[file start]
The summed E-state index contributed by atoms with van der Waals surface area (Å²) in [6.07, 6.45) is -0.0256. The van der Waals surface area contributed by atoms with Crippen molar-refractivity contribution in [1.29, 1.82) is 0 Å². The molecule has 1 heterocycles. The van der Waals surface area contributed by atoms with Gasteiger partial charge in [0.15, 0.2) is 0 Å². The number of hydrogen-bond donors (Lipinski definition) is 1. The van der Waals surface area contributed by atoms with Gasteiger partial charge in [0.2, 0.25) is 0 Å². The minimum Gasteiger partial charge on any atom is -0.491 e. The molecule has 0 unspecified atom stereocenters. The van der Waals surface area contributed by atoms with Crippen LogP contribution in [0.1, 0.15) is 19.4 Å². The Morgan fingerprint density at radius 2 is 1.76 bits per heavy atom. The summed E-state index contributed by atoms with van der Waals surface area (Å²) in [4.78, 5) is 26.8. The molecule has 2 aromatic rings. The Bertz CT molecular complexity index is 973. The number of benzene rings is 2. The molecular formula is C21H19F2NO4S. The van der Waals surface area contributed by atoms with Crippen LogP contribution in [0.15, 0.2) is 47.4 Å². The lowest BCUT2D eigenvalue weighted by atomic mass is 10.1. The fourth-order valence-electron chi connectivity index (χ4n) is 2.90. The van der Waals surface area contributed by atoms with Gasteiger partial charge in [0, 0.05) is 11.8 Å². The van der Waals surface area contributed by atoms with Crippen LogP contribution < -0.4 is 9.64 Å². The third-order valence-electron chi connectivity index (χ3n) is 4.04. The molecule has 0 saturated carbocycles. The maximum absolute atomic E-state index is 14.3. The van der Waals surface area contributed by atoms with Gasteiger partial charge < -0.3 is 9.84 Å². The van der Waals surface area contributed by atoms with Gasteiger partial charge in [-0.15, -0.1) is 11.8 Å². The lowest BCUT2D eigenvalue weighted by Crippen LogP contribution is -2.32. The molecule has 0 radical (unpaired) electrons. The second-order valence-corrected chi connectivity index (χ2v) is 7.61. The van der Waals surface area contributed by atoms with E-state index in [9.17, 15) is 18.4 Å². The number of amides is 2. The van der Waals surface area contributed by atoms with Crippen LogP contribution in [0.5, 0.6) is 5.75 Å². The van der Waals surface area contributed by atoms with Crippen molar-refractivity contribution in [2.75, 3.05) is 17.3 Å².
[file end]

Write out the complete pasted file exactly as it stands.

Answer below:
The summed E-state index contributed by atoms with van der Waals surface area (Å²) in [6.07, 6.45) is -0.0256. The van der Waals surface area contributed by atoms with Crippen molar-refractivity contribution in [1.29, 1.82) is 0 Å². The molecule has 1 heterocycles. The van der Waals surface area contributed by atoms with Gasteiger partial charge in [0.15, 0.2) is 0 Å². The number of hydrogen-bond donors (Lipinski definition) is 1. The van der Waals surface area contributed by atoms with Gasteiger partial charge in [0.2, 0.25) is 0 Å². The minimum Gasteiger partial charge on any atom is -0.491 e. The molecule has 0 unspecified atom stereocenters. The van der Waals surface area contributed by atoms with Crippen LogP contribution in [0.1, 0.15) is 19.4 Å². The Morgan fingerprint density at radius 2 is 1.76 bits per heavy atom. The summed E-state index contributed by atoms with van der Waals surface area (Å²) in [4.78, 5) is 26.8. The molecule has 2 aromatic rings. The Bertz CT molecular complexity index is 973. The number of benzene rings is 2. The molecular formula is C21H19F2NO4S. The van der Waals surface area contributed by atoms with Crippen LogP contribution in [0.15, 0.2) is 47.4 Å². The lowest BCUT2D eigenvalue weighted by atomic mass is 10.1. The fourth-order valence-electron chi connectivity index (χ4n) is 2.90. The van der Waals surface area contributed by atoms with Gasteiger partial charge in [0, 0.05) is 11.8 Å². The van der Waals surface area contributed by atoms with Crippen LogP contribution < -0.4 is 9.64 Å². The third-order valence-electron chi connectivity index (χ3n) is 4.04. The molecule has 0 saturated carbocycles. The maximum absolute atomic E-state index is 14.3. The van der Waals surface area contributed by atoms with Gasteiger partial charge < -0.3 is 9.84 Å². The van der Waals surface area contributed by atoms with Gasteiger partial charge in [-0.15, -0.1) is 11.8 Å². The lowest BCUT2D eigenvalue weighted by Crippen LogP contribution is -2.32. The molecule has 0 radical (unpaired) electrons. The second-order valence-corrected chi connectivity index (χ2v) is 7.61. The van der Waals surface area contributed by atoms with E-state index in [9.17, 15) is 18.4 Å². The number of amides is 2. The van der Waals surface area contributed by atoms with Crippen LogP contribution in [0.5, 0.6) is 5.75 Å². The van der Waals surface area contributed by atoms with Crippen molar-refractivity contribution in [2.75, 3.05) is 17.3 Å².